Skeptophilia (skep-to-fil-i-a) (n.) - the love of logical thought, skepticism, and thinking critically. Being an exploration of the applications of skeptical thinking to the world at large, with periodic excursions into linguistics, music, politics, cryptozoology, and why people keep seeing the face of Jesus on grilled cheese sandwiches.

Thursday, July 15, 2021

Letting sleeping dogs lie

Following hard on the heels of yesterday's post about dogs' uncanny ability to tune into their owners' cues, today we have:

Dogs that continue wanting to interact after they're dead.

No, I'm not making this up, but the people making the claim probably are.  According to a couple in Southport, Merseyside, England, their flat is occupied by a ghost dog that likes to sleep in their bed with them.

Mike Lee was asleep with his husband Blake early one morning, when something very odd happened.  "About five in the morning, I thought the cat had come on the bed to wake us up for food, but the cat was nowhere to be seen," Lee said.  "It was like footprints that were coming slowly on the bed, then lay on my foot.  It lays crossways.  You can see [in the photo] where I have a fluffy blanket on the bed; it is completely flat then when this dog comes across you can see the dip in the bed where it is lying.  It is quite heavy, too heavy to be a cat."

So rather than doing what I'd have done, which is wet the bed and then have a stroke, Lee decided to use his phone to see if he could communicate with the spectral pupper.  His phone has an "infrared camera and a two-way microphone," so he said into it, "Is anybody there?" and was met with "a high-pitched howl."

Given that the dog was right there, why he had to use the phone rather than just saying it is anyone's guess.  Maybe ghost dogs only use Verizon, or something.

"It doesn't scare me, you know what it might be and what it couldn't be," Lee said.  "It's not going to harm you.  It is a poltergeist but ghosts don't seem to do any harm anyway.  All it does is just lie on my feet, that's all it does.  I have my partner as a witness who has seen the dip in the bed.  When I asked if the ghost was there the other day, he heard the noise it made.  There's no way a cat would make that noise, it must be a dog."

I'm assuming the noise he's talking about is the disgusting slurping sound dogs make when they are conducting intimate personal hygiene, but he didn't specify.

[Image licensed under the Creative Commons Virginia State Parks staff, Ghost Dog (6312596718), CC BY 2.0]

In any case, Lee and his partner seem awfully sanguine about the whole thing.  Our dog already takes up more than his fair share of the bed (when we allow him up there, which is seldom), so I don't think I'd be all that happy about a spirit dog joining us.  After all, what are you going to do if you don't want Ghost Pooch up there?  Grab him by his invisible collar and drag him off?  Offer him a treat to lure him away?  I don't know what kind of treat you could tempt a dead dog with, anyhow.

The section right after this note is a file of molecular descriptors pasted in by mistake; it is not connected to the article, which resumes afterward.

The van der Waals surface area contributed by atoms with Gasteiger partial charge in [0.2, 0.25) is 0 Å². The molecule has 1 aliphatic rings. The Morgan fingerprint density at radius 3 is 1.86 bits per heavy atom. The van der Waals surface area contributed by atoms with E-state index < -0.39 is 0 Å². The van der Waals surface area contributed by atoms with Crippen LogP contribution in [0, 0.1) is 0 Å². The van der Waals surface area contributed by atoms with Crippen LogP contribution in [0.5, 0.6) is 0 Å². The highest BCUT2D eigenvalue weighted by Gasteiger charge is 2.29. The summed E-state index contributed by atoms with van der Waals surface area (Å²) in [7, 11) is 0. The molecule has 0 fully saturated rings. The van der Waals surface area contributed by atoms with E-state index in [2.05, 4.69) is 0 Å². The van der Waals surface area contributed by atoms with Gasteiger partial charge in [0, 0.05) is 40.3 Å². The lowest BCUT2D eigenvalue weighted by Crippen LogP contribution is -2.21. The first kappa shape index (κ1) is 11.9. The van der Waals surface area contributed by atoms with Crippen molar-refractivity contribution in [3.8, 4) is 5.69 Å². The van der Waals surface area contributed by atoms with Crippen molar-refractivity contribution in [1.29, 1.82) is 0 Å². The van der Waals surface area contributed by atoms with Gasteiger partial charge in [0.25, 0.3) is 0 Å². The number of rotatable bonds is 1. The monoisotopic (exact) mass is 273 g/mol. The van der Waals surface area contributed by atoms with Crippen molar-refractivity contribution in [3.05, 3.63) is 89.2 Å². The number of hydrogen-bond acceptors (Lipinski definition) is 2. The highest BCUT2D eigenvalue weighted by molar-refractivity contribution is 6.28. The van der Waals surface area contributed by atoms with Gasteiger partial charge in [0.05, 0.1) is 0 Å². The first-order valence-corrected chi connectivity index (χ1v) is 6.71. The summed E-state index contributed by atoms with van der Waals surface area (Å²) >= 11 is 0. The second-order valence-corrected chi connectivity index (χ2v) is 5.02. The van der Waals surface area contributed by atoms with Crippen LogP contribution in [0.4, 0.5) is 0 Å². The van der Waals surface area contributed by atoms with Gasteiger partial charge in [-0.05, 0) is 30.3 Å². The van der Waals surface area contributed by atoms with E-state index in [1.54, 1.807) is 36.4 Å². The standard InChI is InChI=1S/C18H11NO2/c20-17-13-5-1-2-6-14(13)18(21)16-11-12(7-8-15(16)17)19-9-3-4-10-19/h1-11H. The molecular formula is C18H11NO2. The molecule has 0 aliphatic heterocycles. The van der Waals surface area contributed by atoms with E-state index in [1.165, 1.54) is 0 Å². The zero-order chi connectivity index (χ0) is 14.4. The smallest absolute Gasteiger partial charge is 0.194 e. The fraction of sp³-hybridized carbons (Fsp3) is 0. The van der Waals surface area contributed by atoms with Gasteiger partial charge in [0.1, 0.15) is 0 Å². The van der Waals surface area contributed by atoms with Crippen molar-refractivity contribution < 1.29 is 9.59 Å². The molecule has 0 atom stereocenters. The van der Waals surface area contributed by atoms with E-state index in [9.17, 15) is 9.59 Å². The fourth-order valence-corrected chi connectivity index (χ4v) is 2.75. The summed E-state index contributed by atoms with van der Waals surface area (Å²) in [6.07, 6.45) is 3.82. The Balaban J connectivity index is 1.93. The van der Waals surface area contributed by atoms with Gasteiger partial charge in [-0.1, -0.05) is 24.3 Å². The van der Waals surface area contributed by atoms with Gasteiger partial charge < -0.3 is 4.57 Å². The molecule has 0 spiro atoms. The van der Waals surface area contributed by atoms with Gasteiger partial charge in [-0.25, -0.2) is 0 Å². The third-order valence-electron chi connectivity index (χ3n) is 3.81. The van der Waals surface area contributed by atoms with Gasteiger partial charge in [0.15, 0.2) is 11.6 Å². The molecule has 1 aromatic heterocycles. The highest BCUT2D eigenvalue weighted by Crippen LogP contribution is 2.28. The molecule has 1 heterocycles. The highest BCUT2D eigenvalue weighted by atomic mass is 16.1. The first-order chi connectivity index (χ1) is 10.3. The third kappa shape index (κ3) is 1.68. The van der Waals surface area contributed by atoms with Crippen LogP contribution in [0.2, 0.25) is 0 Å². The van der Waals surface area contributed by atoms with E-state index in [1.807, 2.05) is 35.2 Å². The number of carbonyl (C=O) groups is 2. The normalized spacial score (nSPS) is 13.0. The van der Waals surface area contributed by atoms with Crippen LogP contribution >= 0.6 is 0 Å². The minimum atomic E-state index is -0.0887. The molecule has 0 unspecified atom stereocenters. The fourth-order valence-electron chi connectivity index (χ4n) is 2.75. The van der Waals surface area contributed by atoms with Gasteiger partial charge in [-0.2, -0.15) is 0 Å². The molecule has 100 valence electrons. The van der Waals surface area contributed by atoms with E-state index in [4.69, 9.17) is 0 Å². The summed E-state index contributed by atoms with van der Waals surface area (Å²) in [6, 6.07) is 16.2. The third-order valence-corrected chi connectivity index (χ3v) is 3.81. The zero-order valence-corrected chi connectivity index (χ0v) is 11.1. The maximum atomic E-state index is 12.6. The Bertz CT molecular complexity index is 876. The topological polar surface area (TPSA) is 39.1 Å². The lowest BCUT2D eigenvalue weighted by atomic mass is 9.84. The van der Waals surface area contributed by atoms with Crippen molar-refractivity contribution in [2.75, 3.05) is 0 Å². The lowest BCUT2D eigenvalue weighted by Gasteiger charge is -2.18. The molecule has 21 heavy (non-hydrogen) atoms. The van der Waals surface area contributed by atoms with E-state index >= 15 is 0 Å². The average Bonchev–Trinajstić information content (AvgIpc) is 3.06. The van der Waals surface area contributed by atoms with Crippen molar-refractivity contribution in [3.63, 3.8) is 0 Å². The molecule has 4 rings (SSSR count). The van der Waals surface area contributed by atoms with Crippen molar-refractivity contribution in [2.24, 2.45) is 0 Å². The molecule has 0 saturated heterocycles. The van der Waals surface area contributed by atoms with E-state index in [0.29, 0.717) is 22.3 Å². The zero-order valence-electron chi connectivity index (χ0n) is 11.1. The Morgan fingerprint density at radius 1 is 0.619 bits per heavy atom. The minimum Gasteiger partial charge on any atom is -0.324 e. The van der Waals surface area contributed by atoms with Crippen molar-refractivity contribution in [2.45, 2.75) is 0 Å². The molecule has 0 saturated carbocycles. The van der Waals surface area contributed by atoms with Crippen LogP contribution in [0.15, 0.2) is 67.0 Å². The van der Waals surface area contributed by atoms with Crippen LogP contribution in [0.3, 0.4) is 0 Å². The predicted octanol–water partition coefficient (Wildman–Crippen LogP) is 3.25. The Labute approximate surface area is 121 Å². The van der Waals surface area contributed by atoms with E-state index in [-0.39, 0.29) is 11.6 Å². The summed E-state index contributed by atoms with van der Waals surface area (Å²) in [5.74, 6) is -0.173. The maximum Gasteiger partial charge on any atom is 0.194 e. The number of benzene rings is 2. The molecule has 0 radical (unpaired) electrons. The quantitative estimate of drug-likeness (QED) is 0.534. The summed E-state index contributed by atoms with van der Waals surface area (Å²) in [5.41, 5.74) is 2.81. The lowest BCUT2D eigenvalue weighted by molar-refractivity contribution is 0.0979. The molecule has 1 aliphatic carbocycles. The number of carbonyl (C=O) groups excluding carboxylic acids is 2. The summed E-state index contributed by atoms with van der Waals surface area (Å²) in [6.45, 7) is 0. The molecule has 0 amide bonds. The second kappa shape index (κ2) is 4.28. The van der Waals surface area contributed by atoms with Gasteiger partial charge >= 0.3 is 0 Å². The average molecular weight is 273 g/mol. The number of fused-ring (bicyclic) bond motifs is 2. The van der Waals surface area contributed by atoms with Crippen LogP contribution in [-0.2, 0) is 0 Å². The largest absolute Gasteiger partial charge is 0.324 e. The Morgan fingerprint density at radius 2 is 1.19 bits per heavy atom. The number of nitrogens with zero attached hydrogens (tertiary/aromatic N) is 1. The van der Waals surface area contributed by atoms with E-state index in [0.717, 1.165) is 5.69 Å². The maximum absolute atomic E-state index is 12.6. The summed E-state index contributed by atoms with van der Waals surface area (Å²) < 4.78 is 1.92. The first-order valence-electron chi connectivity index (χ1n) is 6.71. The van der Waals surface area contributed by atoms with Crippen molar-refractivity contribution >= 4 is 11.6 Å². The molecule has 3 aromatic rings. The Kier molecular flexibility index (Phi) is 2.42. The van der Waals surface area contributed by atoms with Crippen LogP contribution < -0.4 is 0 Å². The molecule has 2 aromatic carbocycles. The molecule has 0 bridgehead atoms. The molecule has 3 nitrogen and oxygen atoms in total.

I have to admit, though, that as canine hauntings go, it could be worse.  A few years ago I did a piece on Ballechin House, in Perthshire, Scotland, that was haunted by an insane ex-military guy and his various dogs.  People visiting there allegedly had experiences like an "overpowering doggy smell" and being nudged by a wet nose, and one person supposedly saw a pair of disembodied dog paws on her nightstand.  Then there's the East Anglian legend of Black Shuck, a giant demonic dog who is capable of "sucking the life out of its hapless victims... leaving them shriveled."

So an invisible dog snoozing on your bed is, in the grand scheme of things, pretty tame.  I still don't need any additional pets, but I guess a ghost dog isn't so bad as long as it behaves itself and doesn't suck out my soul or carelessly leave its paws hanging around on the furniture.  It'd save in pet food costs, for sure.  Oh, and vet visits would be unnecessary, given that the dog has already Joined the Choir Eternal.  Any pet hair it sheds would be invisible anyhow, so cleanup would be less of an issue.

But me, I think I'll stick with live dogs.  At least you always know where they are.  I'm a bit twitchy at the best of times, and having an invisible canine oozing about the place would be kind of unnerving.


I've loved Neil de Grasse Tyson's brilliant podcast StarTalk for some time.  Tyson's ability to take complex and abstruse theories from astrophysics and make them accessible to the layperson is legendary, as is his animation and sense of humor.

If you've enjoyed it as well, this week's Skeptophilia book-of-the-week is a must-read.  In Cosmic Queries: StarTalk's Guide to Who We Are, How We Got Here, and Where We're Going, Tyson teams up with science writer James Trefil to consider some of the deepest questions there are -- how life on Earth originated, whether it's likely there's life on other planets, whether any life that's out there might be expected to be intelligent, and what the study of physics tells us about the nature of matter, time, and energy.

Just released three months ago, Cosmic Queries will give you the absolute cutting edge of science -- where the questions stand right now.  In a fast-moving scientific world, where books that are five years old are often out-of-date, this fascinating analysis will catch you up to where the scientists stand today, and give you a vision into where we might be headed.  If you're a science aficionado, you need to read this book.

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